Directed by Ingmar Bergman
The entire northern United States (which unfortunately includes me) is suffering from a cold that possesses an unrelenting determination that could rival the Terminator's. And now that it is Monday I get the added guilt that comes with staying home on a weekday. Well, at least I get to watch a good movie, albeit one with a complete nightmare of a name. Wait, it's a Bergman film? Oh crap.
Bergman is like the blowhard at that party who just won't shut up about religion and is completely indifferent to the fact that it is not his provocativeness that is making everyone around him uncomfortable, but the dullness of his diatribe. So just tack on my Bergman is Boring mantra to everything I say from now on.
This is the story of a priest who loses his faith, which in turn, causes others to lose their faith. Except in the case of Marta, who is already an atheist and is portrayed as a complete loon who won't get the hint that the priest is not interested. I am no expert on men, but I am pretty sure if you are trying to attract one, you don't keep talking about the rash you have. But hey, that is just my two cents.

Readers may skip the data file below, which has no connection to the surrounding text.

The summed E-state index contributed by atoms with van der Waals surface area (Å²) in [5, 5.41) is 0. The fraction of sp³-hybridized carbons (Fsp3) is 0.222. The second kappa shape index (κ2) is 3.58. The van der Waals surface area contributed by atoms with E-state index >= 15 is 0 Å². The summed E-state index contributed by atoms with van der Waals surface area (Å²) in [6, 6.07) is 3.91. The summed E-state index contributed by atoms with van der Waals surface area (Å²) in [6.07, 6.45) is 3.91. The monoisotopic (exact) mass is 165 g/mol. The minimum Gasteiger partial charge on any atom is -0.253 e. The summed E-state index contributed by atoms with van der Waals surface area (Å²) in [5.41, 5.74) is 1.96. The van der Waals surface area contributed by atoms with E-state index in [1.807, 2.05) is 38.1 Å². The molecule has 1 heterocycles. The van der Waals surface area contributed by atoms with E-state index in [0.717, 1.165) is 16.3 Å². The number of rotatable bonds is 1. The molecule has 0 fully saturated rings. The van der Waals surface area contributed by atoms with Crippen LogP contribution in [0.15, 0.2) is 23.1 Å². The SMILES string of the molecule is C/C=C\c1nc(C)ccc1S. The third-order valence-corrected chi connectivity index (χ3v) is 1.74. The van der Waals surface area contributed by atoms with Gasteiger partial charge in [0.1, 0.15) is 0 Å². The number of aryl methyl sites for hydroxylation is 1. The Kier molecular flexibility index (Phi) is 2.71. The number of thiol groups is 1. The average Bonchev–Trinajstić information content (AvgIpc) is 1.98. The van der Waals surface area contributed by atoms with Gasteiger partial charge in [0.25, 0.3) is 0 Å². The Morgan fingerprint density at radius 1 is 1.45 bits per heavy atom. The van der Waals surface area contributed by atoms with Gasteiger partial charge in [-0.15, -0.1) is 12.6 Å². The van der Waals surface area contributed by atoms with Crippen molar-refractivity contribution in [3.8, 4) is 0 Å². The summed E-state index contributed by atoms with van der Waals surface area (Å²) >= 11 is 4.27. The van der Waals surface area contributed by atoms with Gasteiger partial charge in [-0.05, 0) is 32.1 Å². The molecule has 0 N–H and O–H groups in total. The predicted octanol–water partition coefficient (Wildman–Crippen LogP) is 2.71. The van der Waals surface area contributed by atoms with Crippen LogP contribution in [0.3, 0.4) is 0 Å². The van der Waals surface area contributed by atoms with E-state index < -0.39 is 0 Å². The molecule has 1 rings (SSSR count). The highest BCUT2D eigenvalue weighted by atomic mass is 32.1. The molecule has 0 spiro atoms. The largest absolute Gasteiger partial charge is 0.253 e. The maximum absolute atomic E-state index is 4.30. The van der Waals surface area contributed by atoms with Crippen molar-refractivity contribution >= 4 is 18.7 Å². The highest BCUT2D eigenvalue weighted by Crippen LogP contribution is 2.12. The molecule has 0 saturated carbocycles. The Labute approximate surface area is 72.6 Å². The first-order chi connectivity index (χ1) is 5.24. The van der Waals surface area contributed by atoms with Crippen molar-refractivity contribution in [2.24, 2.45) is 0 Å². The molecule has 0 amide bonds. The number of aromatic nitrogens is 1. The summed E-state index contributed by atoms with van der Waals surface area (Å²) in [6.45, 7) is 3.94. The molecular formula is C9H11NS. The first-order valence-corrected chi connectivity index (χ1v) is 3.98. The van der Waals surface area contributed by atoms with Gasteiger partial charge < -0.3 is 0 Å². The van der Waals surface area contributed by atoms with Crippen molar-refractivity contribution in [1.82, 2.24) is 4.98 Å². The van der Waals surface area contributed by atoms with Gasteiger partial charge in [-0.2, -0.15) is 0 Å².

I think your interpretation of this film is going to depend heavily on your own religious beliefs. If you are Christian, and I do believe Bergman was, you are presumably going to feel sorry for this man that he longer has a god. I am an atheist, but I can understand that a priest losing his religion would no doubt be tragic; after all, realizing that you have dedicated your life to something you no longer believe in would no doubt be terrible. Most of the time, the movie allows you to form your own conclusions. However, having someone blow their brains out because they no longer believe there is a god is a bit of a push toward the more conservative side of things.
The agonizingly long takes, the sentimental religious themes, and the fact that no one cracks a smile during the entire movie: it all so very Bergman. And I am so very tired of it.
Ingmar Bergman's wife called the film "a dreary masterpiece."
Second film in Bergman's trilogy on religion.